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"Hey Crista, how do I develop originality and find my voice in the artwork?" one artist recently asked. "Do you have any tips?"
There are several things that artists can do to find their own voice and nurture it. In fact, these steps are included in the practice of most of the successful artists I know.
* Journal. Sometimes we don't know what we really think until we write it down. Journaling helps us to connect with ourselves in a deeper and more authentic way than any other tool available. Whether you choose to journal in words or by sketching pictures, do journal.
* Look at other art. Lots of it. Both historical and contemporary. Where ever you go, make it a point to spend time in front of other artists' work. Nothing will inspire you more.
* Read. Art is about the communication of ideas. Even if the idea is as simple as beauty, it still deserves your full attention. Learn everything you can about your field, your medium, your subject, your technique, your market, your business... Never stop learning!
And remember, even if you struggle with reading, the world of ideas is not closed to you. Today there is a huge range of resources available to access the world of thought.
If you begin with these tips, you'll find yourself engaging with your creativity in a deeper way. Your ideas will flourish. Your work will connect with others in a more meaningful way.
No one said the path of an artist was an easy one, because it's not. But it is a joyful path. It is a significant path. And each artist's path is uniquely authentic.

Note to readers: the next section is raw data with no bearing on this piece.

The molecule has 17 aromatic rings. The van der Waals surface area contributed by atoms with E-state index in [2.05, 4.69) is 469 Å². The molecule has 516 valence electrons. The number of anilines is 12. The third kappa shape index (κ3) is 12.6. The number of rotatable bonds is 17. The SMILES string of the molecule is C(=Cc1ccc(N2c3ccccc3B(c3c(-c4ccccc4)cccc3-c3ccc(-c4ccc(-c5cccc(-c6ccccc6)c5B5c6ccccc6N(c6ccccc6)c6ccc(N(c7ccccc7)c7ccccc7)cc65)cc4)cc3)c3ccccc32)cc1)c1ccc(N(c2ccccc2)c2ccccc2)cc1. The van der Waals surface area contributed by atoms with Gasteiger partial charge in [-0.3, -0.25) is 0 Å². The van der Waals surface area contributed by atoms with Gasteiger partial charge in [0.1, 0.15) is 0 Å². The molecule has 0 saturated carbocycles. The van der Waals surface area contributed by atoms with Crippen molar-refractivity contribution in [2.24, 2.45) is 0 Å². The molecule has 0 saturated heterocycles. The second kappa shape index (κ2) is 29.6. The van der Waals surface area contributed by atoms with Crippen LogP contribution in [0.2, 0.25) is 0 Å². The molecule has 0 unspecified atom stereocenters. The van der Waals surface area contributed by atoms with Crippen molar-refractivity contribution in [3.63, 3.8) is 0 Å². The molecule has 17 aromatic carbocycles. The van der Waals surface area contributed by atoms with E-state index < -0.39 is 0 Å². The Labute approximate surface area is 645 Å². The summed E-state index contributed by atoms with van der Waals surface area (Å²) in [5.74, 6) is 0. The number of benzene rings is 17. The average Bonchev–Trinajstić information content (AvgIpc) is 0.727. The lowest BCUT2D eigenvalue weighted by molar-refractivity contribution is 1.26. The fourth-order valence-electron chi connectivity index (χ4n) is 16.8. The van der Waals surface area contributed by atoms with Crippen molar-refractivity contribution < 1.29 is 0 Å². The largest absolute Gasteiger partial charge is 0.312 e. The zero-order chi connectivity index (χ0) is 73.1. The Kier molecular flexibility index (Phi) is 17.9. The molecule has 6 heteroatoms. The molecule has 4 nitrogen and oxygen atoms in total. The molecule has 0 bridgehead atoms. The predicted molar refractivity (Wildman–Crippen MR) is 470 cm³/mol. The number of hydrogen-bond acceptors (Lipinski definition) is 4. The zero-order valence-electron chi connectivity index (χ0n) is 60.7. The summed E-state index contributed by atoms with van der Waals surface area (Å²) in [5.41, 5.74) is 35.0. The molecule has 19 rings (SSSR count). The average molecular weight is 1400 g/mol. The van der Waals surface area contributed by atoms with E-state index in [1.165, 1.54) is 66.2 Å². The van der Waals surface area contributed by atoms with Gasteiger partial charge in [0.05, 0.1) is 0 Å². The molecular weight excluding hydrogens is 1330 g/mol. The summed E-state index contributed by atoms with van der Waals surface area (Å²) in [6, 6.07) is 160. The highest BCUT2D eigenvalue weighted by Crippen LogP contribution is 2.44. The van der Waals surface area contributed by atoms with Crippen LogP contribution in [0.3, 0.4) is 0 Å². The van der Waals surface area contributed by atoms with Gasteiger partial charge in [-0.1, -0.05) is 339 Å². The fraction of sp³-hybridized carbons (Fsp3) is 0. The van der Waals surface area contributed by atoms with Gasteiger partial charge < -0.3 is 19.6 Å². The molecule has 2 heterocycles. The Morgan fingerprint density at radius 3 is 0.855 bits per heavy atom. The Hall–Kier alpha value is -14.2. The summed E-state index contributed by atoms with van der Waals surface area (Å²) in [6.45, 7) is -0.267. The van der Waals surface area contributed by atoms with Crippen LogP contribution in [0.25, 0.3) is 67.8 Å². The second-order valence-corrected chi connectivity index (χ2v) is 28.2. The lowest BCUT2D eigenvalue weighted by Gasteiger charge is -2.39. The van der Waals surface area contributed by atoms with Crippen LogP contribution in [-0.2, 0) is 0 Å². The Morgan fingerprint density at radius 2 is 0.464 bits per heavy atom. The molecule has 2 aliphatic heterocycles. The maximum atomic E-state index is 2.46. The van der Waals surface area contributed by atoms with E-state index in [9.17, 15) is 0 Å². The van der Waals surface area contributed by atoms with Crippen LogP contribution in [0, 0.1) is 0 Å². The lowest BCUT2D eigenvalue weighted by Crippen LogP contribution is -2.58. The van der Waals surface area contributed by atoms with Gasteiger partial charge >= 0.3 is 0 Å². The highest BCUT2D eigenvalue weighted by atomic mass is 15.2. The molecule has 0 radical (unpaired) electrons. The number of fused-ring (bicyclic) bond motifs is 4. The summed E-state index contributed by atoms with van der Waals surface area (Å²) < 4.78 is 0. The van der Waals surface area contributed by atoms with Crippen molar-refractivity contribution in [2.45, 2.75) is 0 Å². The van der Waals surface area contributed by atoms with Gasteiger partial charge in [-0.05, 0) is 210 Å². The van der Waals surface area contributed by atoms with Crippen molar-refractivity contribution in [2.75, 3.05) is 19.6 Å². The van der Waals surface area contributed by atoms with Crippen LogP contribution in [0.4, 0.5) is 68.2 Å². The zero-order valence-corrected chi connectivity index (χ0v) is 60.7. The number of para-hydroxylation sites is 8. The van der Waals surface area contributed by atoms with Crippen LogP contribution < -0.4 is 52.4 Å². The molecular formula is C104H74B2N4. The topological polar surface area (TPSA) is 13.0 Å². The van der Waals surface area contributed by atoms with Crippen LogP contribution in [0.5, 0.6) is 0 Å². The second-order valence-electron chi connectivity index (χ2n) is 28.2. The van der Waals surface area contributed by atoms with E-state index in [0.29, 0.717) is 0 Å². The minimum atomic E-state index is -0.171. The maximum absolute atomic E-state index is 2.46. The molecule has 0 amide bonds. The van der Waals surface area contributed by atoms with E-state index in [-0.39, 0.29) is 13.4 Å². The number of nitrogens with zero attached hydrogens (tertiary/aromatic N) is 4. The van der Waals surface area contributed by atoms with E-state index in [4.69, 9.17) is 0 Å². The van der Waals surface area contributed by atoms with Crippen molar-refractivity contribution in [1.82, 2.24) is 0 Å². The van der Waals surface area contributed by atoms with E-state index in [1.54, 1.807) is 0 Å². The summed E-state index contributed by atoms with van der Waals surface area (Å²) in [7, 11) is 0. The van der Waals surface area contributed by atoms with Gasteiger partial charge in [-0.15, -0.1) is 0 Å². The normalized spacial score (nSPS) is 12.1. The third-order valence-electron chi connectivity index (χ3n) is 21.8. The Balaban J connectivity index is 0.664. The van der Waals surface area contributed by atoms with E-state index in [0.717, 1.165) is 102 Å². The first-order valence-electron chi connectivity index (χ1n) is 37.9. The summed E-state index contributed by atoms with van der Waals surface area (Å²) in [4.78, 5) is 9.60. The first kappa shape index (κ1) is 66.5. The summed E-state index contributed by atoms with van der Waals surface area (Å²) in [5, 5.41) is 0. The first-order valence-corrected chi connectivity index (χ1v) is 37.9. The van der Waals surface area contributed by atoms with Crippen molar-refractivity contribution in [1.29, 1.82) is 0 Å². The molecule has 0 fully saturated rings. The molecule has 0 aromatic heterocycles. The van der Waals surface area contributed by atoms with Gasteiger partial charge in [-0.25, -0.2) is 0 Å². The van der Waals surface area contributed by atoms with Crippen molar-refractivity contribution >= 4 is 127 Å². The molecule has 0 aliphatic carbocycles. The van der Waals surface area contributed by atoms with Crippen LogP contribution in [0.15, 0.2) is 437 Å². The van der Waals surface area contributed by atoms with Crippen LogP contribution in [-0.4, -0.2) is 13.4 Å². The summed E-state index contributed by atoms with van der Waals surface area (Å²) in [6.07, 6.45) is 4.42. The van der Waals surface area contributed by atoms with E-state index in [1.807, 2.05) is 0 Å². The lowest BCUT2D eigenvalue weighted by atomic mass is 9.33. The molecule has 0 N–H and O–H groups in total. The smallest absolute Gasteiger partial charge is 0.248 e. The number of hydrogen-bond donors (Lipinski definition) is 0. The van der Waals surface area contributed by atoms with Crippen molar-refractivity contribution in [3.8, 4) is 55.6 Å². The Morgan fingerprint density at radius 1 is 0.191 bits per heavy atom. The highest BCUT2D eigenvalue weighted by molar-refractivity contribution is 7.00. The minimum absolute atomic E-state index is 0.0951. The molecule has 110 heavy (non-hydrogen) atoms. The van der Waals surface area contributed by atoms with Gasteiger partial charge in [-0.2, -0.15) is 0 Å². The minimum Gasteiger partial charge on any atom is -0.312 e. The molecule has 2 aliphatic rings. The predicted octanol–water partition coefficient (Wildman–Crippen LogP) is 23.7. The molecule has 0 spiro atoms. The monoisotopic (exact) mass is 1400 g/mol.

I hold this wish for you:
That your journey be filled with curiosity. For curiosity will lead you back to your Self, revealing the powerful artist that lies inside.
The Universe is in conspiracy with artists, as we are fellow creators. So know that you are always supported.
If you're struggling with meaning or with the work itself, begin by looking outside of yourself. Pick up an inspirational book, visit a museum, make a studio visit and chat with a colleague. Or do what I do and go for a walk to ask a tree about it.
When you seek wisdom, it will always come.
I am a lucky girl.
I’ve spent my career surrounded by great artists, photographers, writers and poets. People whose names are known and works celebrated, others equally talented who remain unknown.
Most artists are absolutely lovely to work with, though there have been a few who were not-so-lovely. Yet something always told me to pay attention, to listen and learn. I knew that the lessons they shared would not only define myself and my own work, but that I might one day pass them on.
No matter what role I was playing in the relationship, whether I was collaborating in the studio, curating an exhibition, or selling the art itself, I always felt that my true work was to accumulate knowledge and experiences so that I might one day share them.
Share them with you, as it turns out.
Someone once told me that no one should be allowed to teach until they’re 50 years old and have acquired enough knowledge to have something to say. It’s an extreme view, but one with some legitimacy. And it may be true of artists as well.
Because real art isn’t just about pretty pictures.
It takes a lifetime to master a medium. And art is about learning to see, creating a vision, devotion to craft, acquiring the wisdom necessary to infuse the work with meaning and purpose.
For it’s only when one has ideas of value that the medium becomes important.
This can take a lifetime to learn. And an artist’s practice is an exercise in reaching for the fruits of this tree over and over again. Sometimes feasting on success, other times starved by failure.
But you never stop reaching. Ever.
This is the wisdom that artists have shared with me